If your company already offers a 401(k) plan, then you know it’s a great way for you and your employees to invest for retirement. What you may not know is that 43% of young millennials don’t know what a 401(k) is. That’s according to a recent survey that also found that 20% of 18-24 years-olds don’t know what “CD” in “a CD offered by a bank” stands for. (They may not know what a compact disc is either!)
However, we shouldn’t blame the young crowd for not being up to speed on all things financial. Financial literacy classes are hardly common, and millennials are a long, long way from retirement. They may be in no hurry to brush up on exciting topics like “maximum annual contributions” or “required minimum distributions.”
The truth is, many of us who are far removed from the millennial set could use a financial primer. According to the same survey, a significant number of Americans of all ages thought a 401(k) was a “tax credit for retirement.” The researchers don’t mention what percentage of respondents thought a 401(k) was a really long foot race!
In yet another measure of America’s financial literacy, the FINRA Investor Education Foundation found that 38% of those taking the organization’s Financial Capability test didn’t understand compound interest. Many struggled with the concepts of inflation and investment risk. The net, net? The FINRA foundation gave failing grades to two-thirds of the more than 25,000 test takers.
The good news is, this survey data is information you can use. It is helpful to know that not all of your employees are Warren Buffett protégés. Many may need help understanding how a 401(k) plan works, and then need an explanation of the investments offered in the plan.
But does that mean you need to set up a whiteboard in the lunchroom and become a part-time finance professor?
Fortunately, no. Good plan design can get your employees enrolled and investing without asking them (or you) to become 401(k) experts. For example, to avoid having employees wade through stacks of forms just to get enrolled, you can ensure that your plan has an auto-enrollment feature. This way, each employee who becomes eligible automatically participates in the 401(k). The sooner the employee is in the plan, the sooner the saving starts.
And rather than having employees figure out which investments to select, a good 401(k) plan can automatically invest each employee’s contribution into an appropriate fund. For example, a young employee’s contribution might be invested in a target date fund with a retirement date of 2055. An older employee might well be invested in a fund with a target date closer to 2040. This default option is called a Qualified Default Investment Alternative, or QDIA.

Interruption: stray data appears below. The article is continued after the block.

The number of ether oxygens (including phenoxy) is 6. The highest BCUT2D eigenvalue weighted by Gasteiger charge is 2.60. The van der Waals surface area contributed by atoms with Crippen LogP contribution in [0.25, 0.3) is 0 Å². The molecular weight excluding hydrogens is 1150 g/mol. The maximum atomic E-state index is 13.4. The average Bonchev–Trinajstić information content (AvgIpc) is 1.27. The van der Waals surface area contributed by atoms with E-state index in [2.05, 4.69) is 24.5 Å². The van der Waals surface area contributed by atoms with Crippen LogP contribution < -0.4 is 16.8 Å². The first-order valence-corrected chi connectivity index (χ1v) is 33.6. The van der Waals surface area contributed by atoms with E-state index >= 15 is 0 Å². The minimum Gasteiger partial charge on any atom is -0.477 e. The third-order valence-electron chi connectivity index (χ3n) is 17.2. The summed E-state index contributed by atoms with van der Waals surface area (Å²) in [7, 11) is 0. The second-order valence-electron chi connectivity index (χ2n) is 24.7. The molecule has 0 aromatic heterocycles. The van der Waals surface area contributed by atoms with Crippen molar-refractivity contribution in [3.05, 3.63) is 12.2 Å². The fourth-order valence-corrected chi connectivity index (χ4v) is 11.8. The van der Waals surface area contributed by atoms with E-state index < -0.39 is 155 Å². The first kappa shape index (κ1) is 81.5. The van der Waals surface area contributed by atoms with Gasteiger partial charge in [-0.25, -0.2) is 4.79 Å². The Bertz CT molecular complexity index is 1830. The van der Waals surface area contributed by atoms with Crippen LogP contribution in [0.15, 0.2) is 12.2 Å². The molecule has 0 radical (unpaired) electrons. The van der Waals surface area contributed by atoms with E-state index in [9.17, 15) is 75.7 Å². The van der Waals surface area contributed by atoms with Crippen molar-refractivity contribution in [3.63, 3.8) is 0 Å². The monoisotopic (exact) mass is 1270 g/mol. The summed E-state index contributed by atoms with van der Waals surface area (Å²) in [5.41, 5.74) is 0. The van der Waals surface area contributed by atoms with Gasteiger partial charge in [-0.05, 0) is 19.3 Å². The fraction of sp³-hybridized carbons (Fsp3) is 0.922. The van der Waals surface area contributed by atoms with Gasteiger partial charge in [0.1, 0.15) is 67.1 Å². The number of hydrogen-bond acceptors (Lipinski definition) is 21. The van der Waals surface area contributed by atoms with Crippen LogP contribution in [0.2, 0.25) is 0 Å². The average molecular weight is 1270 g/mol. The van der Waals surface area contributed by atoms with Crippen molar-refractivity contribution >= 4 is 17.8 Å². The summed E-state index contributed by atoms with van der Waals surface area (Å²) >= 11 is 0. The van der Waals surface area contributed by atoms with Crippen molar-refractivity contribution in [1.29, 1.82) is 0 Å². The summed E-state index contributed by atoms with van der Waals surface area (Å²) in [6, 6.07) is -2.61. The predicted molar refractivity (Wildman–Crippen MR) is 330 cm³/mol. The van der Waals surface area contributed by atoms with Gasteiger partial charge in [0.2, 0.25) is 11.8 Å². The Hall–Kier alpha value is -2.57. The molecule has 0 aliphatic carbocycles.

Asking workers to complete complicated forms and wade through investment options can be a recipe for procrastination. Getting employees enrolled and invested is the first step toward a successful retirement. And they can always change their investment options or even leave the plan.
Younger employees may especially appreciate help in enrolling in the 401(k). In fact, millennials under 30 typically want guidance from their employers. And although retirement is merely theoretical to many millennials, that age group is most likely to prefer default investment options according to research by a major financial firm.
Placing enrollment and investing on autopilot doesn’t mean employees should not become well versed in how their 401(k) works. They should also understand the potential risks and rewards of the various investment options available. At ForUsAll we have our own retirement expert available 24/7. That’s our award winning virtual advisor we call DAVE. DAVE can explain your plan’s features, what auto-enrollment options have been selected, and what other options are available. In the 401(k) world, we call this “a great onboarding experience.” DAVE can even give your employees the chance to automatically increase salary deferrals year after year.
After DAVE explains your 401(k) plan, your employees may still have questions. At ForUs all we have real live investment advisor representatives to answer your employees’ financial questions – even if they don’t have anything to do with their 401(k). They may have a question about student debt, credit card minimum payments, or about the best way to accumulate savings for a down payment on a home.
Give your employees more than just a 401(k), join the movement.